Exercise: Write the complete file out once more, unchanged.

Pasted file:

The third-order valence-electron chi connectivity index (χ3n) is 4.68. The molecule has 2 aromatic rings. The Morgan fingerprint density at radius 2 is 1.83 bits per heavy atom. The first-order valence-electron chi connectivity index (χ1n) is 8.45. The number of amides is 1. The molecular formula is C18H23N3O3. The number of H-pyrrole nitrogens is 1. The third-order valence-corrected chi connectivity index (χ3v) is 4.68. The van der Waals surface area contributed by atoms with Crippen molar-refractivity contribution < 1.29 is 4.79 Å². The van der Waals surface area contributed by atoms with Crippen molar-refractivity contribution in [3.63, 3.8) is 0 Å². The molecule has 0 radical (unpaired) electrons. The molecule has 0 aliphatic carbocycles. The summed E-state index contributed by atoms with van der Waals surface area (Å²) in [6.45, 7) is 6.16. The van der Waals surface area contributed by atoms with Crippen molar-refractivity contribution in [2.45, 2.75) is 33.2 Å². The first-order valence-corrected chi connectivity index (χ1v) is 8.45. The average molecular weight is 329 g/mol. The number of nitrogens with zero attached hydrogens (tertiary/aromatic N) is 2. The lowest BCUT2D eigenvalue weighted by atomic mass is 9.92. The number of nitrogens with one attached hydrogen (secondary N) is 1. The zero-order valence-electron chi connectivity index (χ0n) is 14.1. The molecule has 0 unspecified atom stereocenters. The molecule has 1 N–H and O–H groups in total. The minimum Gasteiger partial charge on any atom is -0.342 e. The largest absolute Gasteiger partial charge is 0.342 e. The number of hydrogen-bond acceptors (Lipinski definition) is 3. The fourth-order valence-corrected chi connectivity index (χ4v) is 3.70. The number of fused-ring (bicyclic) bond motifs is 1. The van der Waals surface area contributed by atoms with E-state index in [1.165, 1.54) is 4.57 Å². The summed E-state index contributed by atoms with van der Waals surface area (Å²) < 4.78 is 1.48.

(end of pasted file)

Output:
The third-order valence-electron chi connectivity index (χ3n) is 4.68. The molecule has 2 aromatic rings. The Morgan fingerprint density at radius 2 is 1.83 bits per heavy atom. The first-order valence-electron chi connectivity index (χ1n) is 8.45. The number of amides is 1. The molecular formula is C18H23N3O3. The number of H-pyrrole nitrogens is 1. The third-order valence-corrected chi connectivity index (χ3v) is 4.68. The van der Waals surface area contributed by atoms with Crippen molar-refractivity contribution < 1.29 is 4.79 Å². The van der Waals surface area contributed by atoms with Crippen molar-refractivity contribution in [3.63, 3.8) is 0 Å². The molecule has 0 radical (unpaired) electrons. The molecule has 0 aliphatic carbocycles. The summed E-state index contributed by atoms with van der Waals surface area (Å²) in [6.45, 7) is 6.16. The van der Waals surface area contributed by atoms with Crippen molar-refractivity contribution in [2.45, 2.75) is 33.2 Å². The first-order valence-corrected chi connectivity index (χ1v) is 8.45. The average molecular weight is 329 g/mol. The number of nitrogens with zero attached hydrogens (tertiary/aromatic N) is 2. The lowest BCUT2D eigenvalue weighted by atomic mass is 9.92. The number of nitrogens with one attached hydrogen (secondary N) is 1. The zero-order valence-electron chi connectivity index (χ0n) is 14.1. The molecule has 0 unspecified atom stereocenters. The molecule has 1 N–H and O–H groups in total. The minimum Gasteiger partial charge on any atom is -0.342 e. The largest absolute Gasteiger partial charge is 0.342 e. The number of hydrogen-bond acceptors (Lipinski definition) is 3. The fourth-order valence-corrected chi connectivity index (χ4v) is 3.70. The number of fused-ring (bicyclic) bond motifs is 1. The van der Waals surface area contributed by atoms with E-state index in [1.165, 1.54) is 4.57 Å². The summed E-state index contributed by atoms with van der Waals surface area (Å²) < 4.78 is 1.48.